"He gets the ball out of his hand very quickly," Day said of Haskins. "Extremely accurate. And he’s coming along in the classroom as well. Doing a nice job learning the offense and picking it up."
Haskins is one of those rare, special "arm talent" QBs that can sort of "flick" the ball and still have it travel accurately, on a rope or in a beautiful arc (whichever ball flight/speed is necessary).
“He [Lagow] kind of had a sheepish grin about the opportunity, and the game and the year. He feels they’re going to be a surprise team in the Big Ten.”
I wasn't surprised to see this quote. I recently came across this article at the nwi.com. Indiana players (and beat writers, apparently) genuinely believe that their team is going to shock the world this year!
"You want to be 12-0 and in the College Football Playoffs, not just win a bowl game," cornerback Rashard Fant said. "You want to win every game."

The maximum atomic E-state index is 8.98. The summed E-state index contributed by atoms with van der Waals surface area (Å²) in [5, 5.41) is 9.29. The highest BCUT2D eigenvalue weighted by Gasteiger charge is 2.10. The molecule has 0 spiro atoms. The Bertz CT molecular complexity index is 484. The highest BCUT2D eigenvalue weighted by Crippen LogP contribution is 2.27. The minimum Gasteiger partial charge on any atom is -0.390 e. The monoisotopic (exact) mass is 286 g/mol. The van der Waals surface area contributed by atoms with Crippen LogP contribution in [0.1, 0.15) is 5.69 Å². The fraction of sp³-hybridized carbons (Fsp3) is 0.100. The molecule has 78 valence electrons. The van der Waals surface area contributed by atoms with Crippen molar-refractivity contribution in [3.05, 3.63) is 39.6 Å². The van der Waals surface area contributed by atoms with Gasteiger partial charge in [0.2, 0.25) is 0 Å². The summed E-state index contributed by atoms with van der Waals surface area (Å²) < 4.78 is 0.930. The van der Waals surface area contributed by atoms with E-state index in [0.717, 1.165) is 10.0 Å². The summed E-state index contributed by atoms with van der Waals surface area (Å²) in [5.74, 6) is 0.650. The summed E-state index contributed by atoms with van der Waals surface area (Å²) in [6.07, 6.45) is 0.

Apparently, JT Barrett does not know about the old rule, which says that guys with two initials for a first/middle name cannot put roman numerals behind their last names. Otherwise, you get guys named TJ Jones IX or JB Slade IV.
Fwiw, DJ, the NYT survived the period from about 2012-2016, when it was bleeding money, because certain wealthy benefactors believed that the NYT was important, etc.
Also, not to sound like a grumpy, cynical version of Confucius, but . . .
The young Silver Bullets who are able to listen attentively to Baker's message and "internalize" it are already well prepared; whereas the kids who are not as well prepared to step into a leading role are likewise probably not well prepared to hear Baker's message.